The late centuries of Rome witness many a rebellious general but the smart money in a civil war rarely fancied the guy whose power base was distant Britannia. With his bombastic name and balls to back it, Magnus bigly bucked those odds, defeating and murdering the western Augustus Gratian in Gaul in 383. From there he bossed Africa, Britain, and his native Spain for several years.
The departure from Britain of this local chancer made good would prove to correspond approximately with the empire’s crumbling foothold on on the island, with the sandal-shorn Roman feet in ancient times last walking upon England’s mountains green in 410. As the last, most scintillating representative of Roman Britain, Magnus Maximus has survived into legend — extolled for example by Geoffrey of Monmouth as the title hero of “The Dream of Macsen Wledig”. In it, “Macsen”/Maximus weds a Welsh princess and sires a native dynasty, granting Brittany to the Britons in gratitude for their aid as he conquers Rome.
But forget living in legend. The real Magnus Maximus, like every aspirant to the dangerous purple, mostly just worried about living out the next campaign season.
He had a spell of tense peace with his eastern opposite number, during which time Maximus — a staunch Nicene Christian — had the distinction in 385 of decreeing the trial on trumped-up sorcery charges of the dissident bishop Priscillian. It’s widely, if loosely, accounted the very first intra-Christian heresy execution. (Saint Ambrose of Milan and St. Martin of Tours both intervened strongly to oppose this precedent which has spawned so very many imitations.)
Meanwhile Maximus and Theodosius maneuvered toward inevitable civil war and it is obvious from his presence on this here blog that Maximus on this occasion did not rise to his nomens. As Zosimus describes,
Theodosius, having passed through Pannonia [routing Maximus in the process -ed.] and the defiles of the Appennines, attacked unawares the forces of Maximus before they were prepared for him. A part of his army, having pursued them with the utmost speed, forced their way through the gates of Aquileia, the guards being too few to resist them. Maximus was torn from his imperial throne while in the act of distributing money to his soldiers, and being stripped of his imperial robes, was brought to Theodosius, who, having in reproach enumerated some of his crimes against the commonwealth, delivered him to the common executioner to receive due punishment.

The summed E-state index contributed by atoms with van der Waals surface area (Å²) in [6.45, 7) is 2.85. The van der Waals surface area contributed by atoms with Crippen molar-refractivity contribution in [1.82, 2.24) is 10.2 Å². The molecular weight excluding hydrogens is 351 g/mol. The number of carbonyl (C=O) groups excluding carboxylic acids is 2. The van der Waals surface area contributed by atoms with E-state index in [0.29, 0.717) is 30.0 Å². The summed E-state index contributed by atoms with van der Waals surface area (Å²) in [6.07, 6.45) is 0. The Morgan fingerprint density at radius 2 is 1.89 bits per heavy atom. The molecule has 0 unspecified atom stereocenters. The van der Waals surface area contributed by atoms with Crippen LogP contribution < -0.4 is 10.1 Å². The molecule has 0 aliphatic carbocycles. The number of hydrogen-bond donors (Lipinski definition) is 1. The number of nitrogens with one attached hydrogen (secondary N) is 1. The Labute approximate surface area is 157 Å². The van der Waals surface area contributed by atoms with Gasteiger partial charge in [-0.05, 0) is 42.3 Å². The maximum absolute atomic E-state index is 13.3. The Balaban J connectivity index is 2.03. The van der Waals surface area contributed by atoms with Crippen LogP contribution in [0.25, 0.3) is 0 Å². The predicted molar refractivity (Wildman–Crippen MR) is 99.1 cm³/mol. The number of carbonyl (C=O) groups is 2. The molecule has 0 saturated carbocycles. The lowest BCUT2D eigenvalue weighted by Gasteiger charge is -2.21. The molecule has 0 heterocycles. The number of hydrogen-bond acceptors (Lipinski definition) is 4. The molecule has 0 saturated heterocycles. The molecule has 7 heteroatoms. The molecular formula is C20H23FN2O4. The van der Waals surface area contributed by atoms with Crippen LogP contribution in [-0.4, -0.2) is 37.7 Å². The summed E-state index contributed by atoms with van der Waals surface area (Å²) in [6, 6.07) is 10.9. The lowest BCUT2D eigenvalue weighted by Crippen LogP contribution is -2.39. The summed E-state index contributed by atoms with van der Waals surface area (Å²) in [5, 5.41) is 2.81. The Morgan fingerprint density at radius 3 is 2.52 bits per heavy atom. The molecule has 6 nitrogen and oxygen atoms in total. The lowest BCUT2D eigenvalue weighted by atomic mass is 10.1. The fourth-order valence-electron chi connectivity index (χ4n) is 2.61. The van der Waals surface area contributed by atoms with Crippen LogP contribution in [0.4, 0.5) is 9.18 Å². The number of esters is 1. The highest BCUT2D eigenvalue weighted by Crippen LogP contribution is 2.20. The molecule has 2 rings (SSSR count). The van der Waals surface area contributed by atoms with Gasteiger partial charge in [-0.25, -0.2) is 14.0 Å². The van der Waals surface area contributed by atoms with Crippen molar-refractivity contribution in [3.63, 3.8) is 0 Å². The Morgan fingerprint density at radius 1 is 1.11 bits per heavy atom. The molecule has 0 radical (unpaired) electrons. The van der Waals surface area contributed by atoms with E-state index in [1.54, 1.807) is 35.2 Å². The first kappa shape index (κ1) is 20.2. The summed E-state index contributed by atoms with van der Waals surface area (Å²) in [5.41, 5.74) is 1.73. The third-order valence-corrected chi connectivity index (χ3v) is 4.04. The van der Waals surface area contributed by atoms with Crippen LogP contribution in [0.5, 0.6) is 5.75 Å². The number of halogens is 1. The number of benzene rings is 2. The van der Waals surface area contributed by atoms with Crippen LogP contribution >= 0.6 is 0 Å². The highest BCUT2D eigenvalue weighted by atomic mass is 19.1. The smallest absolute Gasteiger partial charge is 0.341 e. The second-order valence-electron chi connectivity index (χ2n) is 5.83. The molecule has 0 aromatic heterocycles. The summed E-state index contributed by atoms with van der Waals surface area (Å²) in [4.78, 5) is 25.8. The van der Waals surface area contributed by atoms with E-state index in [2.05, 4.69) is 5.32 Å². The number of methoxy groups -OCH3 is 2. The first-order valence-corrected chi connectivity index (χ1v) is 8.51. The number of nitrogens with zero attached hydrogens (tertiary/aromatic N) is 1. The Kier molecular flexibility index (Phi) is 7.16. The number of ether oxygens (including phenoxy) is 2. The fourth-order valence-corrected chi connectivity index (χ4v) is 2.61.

Such was the end of Maximus and of his usurpation.*
The poet Pacatus thereafter paid the conquering Theodosius homage for this victory in one of antiquity’s great panegyrics. (Enjoy it in the original Latin here.) Sure he lost the war, but how many figures are both magnus and maximus in fields as disparate as Celtic mythology and classical rhetoric?
* After the post-Maximus arrangements Theodosius made in the west also went pear-shaped, necessitating yet another conquest and execution, Theodosius established himself as the emperor of both the eastern and western halves of the Roman world in 392. He was last man ever destined to enjoy that distinction.